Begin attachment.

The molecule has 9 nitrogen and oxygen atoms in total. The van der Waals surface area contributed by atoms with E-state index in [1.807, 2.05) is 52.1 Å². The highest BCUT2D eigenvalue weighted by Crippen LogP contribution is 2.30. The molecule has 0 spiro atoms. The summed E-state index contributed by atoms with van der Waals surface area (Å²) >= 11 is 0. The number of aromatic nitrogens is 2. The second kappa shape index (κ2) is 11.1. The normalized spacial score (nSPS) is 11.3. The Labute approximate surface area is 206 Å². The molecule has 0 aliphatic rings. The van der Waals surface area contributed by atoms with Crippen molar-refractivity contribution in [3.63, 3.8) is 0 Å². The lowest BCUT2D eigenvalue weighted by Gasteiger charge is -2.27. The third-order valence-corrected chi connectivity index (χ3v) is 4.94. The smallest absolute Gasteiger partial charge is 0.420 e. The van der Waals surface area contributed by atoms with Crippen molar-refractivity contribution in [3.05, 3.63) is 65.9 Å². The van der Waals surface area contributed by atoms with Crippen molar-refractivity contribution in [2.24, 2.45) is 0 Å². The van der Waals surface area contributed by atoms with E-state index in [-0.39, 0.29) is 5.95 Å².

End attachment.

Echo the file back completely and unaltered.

The molecule has 9 nitrogen and oxygen atoms in total. The van der Waals surface area contributed by atoms with E-state index in [1.807, 2.05) is 52.1 Å². The highest BCUT2D eigenvalue weighted by Crippen LogP contribution is 2.30. The molecule has 0 spiro atoms. The summed E-state index contributed by atoms with van der Waals surface area (Å²) >= 11 is 0. The number of aromatic nitrogens is 2. The second kappa shape index (κ2) is 11.1. The normalized spacial score (nSPS) is 11.3. The Labute approximate surface area is 206 Å². The molecule has 0 aliphatic rings. The van der Waals surface area contributed by atoms with Crippen molar-refractivity contribution in [3.63, 3.8) is 0 Å². The lowest BCUT2D eigenvalue weighted by Gasteiger charge is -2.27. The third-order valence-corrected chi connectivity index (χ3v) is 4.94. The smallest absolute Gasteiger partial charge is 0.420 e. The van der Waals surface area contributed by atoms with Crippen molar-refractivity contribution in [3.05, 3.63) is 65.9 Å². The van der Waals surface area contributed by atoms with Crippen molar-refractivity contribution in [2.24, 2.45) is 0 Å². The van der Waals surface area contributed by atoms with E-state index in [-0.39, 0.29) is 5.95 Å².